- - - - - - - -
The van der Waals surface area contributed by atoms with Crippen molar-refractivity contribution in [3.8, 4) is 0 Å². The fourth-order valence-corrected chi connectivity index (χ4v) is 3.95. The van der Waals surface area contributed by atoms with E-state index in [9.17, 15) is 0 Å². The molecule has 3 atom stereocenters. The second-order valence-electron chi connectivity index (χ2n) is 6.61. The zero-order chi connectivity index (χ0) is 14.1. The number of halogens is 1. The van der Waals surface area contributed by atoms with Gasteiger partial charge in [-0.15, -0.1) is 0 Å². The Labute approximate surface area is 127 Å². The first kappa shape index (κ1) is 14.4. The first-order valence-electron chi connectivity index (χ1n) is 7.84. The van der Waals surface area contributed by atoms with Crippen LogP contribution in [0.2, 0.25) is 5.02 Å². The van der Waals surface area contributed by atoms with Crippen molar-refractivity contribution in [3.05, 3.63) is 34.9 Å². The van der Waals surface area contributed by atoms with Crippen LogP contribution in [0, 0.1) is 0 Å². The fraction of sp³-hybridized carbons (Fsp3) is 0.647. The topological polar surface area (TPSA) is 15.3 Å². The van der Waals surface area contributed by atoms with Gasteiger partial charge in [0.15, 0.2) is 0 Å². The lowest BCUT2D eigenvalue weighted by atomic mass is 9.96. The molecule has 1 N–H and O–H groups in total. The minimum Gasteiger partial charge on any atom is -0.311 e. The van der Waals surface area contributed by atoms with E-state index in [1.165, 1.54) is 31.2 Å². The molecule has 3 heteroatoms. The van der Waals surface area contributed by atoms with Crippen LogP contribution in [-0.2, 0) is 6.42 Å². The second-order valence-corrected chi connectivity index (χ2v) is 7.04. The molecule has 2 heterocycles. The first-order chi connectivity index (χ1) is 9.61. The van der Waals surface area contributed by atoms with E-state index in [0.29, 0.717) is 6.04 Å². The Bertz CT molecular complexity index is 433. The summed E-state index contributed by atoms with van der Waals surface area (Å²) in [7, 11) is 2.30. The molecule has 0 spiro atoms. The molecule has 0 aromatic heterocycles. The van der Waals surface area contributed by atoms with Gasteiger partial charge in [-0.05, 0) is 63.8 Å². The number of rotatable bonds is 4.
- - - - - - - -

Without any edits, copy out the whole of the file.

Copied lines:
The van der Waals surface area contributed by atoms with Crippen molar-refractivity contribution in [3.8, 4) is 0 Å². The fourth-order valence-corrected chi connectivity index (χ4v) is 3.95. The van der Waals surface area contributed by atoms with E-state index in [9.17, 15) is 0 Å². The molecule has 3 atom stereocenters. The second-order valence-electron chi connectivity index (χ2n) is 6.61. The zero-order chi connectivity index (χ0) is 14.1. The number of halogens is 1. The van der Waals surface area contributed by atoms with Gasteiger partial charge in [-0.15, -0.1) is 0 Å². The Labute approximate surface area is 127 Å². The first kappa shape index (κ1) is 14.4. The first-order valence-electron chi connectivity index (χ1n) is 7.84. The van der Waals surface area contributed by atoms with Crippen LogP contribution in [0.2, 0.25) is 5.02 Å². The van der Waals surface area contributed by atoms with Crippen molar-refractivity contribution in [3.05, 3.63) is 34.9 Å². The van der Waals surface area contributed by atoms with Crippen LogP contribution in [0, 0.1) is 0 Å². The fraction of sp³-hybridized carbons (Fsp3) is 0.647. The topological polar surface area (TPSA) is 15.3 Å². The van der Waals surface area contributed by atoms with Gasteiger partial charge in [0.15, 0.2) is 0 Å². The lowest BCUT2D eigenvalue weighted by atomic mass is 9.96. The molecule has 1 N–H and O–H groups in total. The minimum Gasteiger partial charge on any atom is -0.311 e. The van der Waals surface area contributed by atoms with E-state index in [1.165, 1.54) is 31.2 Å². The molecule has 3 heteroatoms. The van der Waals surface area contributed by atoms with Crippen LogP contribution in [-0.2, 0) is 6.42 Å². The second-order valence-corrected chi connectivity index (χ2v) is 7.04. The molecule has 2 heterocycles. The first-order chi connectivity index (χ1) is 9.61. The van der Waals surface area contributed by atoms with E-state index in [0.29, 0.717) is 6.04 Å². The Bertz CT molecular complexity index is 433. The summed E-state index contributed by atoms with van der Waals surface area (Å²) in [7, 11) is 2.30. The molecule has 0 spiro atoms. The molecule has 0 aromatic heterocycles. The van der Waals surface area contributed by atoms with Gasteiger partial charge in [-0.05, 0) is 63.8 Å². The number of rotatable bonds is 4.